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Plant cool weather crops like cabbage and kale now By Rolando Orellana

Many so-called super-foods such as kale, collards and spinach are ideal cool season vegetables for planting in September.

Just follow these simple suggestions from University of Georgia Extension and you can have a productive fall garden with healthful and tasty veggies.

Preparation is key – If you already have a summer garden, now is the time to clean out the old plants and prepare the soil. Work in some compost, perhaps incorporating chopped up summer plants, along with a balanced fertilizer (10-10-10). Be sure to follow the label instructions on the fertilizer.

If you haven’t had your garden’s soil tested recently, consider taking a soil sample to your local Extension office before doing any fertilization. You will receive easy-to-interpret pH and nutrient addition recommendations via email within two weeks for $8.

Seedlings or Seeds? – Ideally, gardeners should start seeds for broccoli, cabbage, collards, kale, turnips and beets in August. If you haven’t already started seeds, purchase vegetable plant seedlings from an area garden center. These will be ready to transplant into your prepared bed in September. Some plants like spinach, lettuce and radishes are great to start as seeds right in your garden plot. There’s no need to transplant these.

Care and keeping of young veggies – Be sure to keep young seedlings watered while they are getting established. Also, watch out for weeds which grow rampant this time of year. Mulch applied between the rows will inhibit weed growth and help keep in moisture.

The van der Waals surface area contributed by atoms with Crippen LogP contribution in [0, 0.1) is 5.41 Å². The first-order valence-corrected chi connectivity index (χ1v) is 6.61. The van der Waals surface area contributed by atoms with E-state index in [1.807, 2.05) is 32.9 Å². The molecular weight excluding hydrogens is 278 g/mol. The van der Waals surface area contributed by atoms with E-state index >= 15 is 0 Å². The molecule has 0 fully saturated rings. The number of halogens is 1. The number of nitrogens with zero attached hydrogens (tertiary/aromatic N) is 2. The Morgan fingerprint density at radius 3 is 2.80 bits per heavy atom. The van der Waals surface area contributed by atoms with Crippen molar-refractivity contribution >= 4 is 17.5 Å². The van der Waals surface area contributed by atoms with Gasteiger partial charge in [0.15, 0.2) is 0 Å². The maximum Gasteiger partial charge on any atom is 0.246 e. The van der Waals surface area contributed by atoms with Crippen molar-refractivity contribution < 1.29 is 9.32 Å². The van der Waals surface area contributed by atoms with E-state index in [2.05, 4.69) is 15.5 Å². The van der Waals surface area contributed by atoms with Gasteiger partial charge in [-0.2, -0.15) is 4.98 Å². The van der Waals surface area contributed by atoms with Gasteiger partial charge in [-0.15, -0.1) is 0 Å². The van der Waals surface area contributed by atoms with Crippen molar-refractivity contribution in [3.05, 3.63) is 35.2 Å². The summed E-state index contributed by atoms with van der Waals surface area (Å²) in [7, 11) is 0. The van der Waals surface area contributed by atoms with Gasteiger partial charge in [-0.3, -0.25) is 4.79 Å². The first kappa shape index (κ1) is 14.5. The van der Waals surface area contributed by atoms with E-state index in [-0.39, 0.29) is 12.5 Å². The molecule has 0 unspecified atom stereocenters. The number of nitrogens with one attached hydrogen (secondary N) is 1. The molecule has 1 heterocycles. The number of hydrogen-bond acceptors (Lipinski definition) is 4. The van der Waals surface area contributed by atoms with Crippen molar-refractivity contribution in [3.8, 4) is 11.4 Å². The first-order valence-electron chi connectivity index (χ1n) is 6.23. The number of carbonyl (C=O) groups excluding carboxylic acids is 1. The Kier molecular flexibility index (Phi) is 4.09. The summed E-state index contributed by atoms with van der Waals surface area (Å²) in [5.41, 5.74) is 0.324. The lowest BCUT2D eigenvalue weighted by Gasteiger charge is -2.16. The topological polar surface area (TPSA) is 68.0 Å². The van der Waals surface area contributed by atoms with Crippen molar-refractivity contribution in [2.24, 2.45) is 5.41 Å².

A balancing act – Getting fall vegetable crops established can be a balancing act. On the one hand, cool-weather plants need to be started early enough to allow them to get established before cold weather sets in. Conversely, unseasonably warm weather lasting well into fall can subject new seedlings to diseases and insects, which flourish in the warm temperatures. With this in mind, it’s important to keep a close eye out for any early signs of pests or disease. Act quickly to rid your garden of these pests before they take over.

For more information on fall vegetable gardening, including disease and pest control, search the UGA College of Agricultural and Environmental Sciences’ publications website at caes.uga.edu/publications.

(Rolando Orellana is the University of Georgia Cooperative Extension agent in north Fulton County.)

Collard greens
Collard greens

Collard greens grow in a garden in Butts Co., Ga.

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Collard greens grow in a garden in Butts Co., Ga. Download Image
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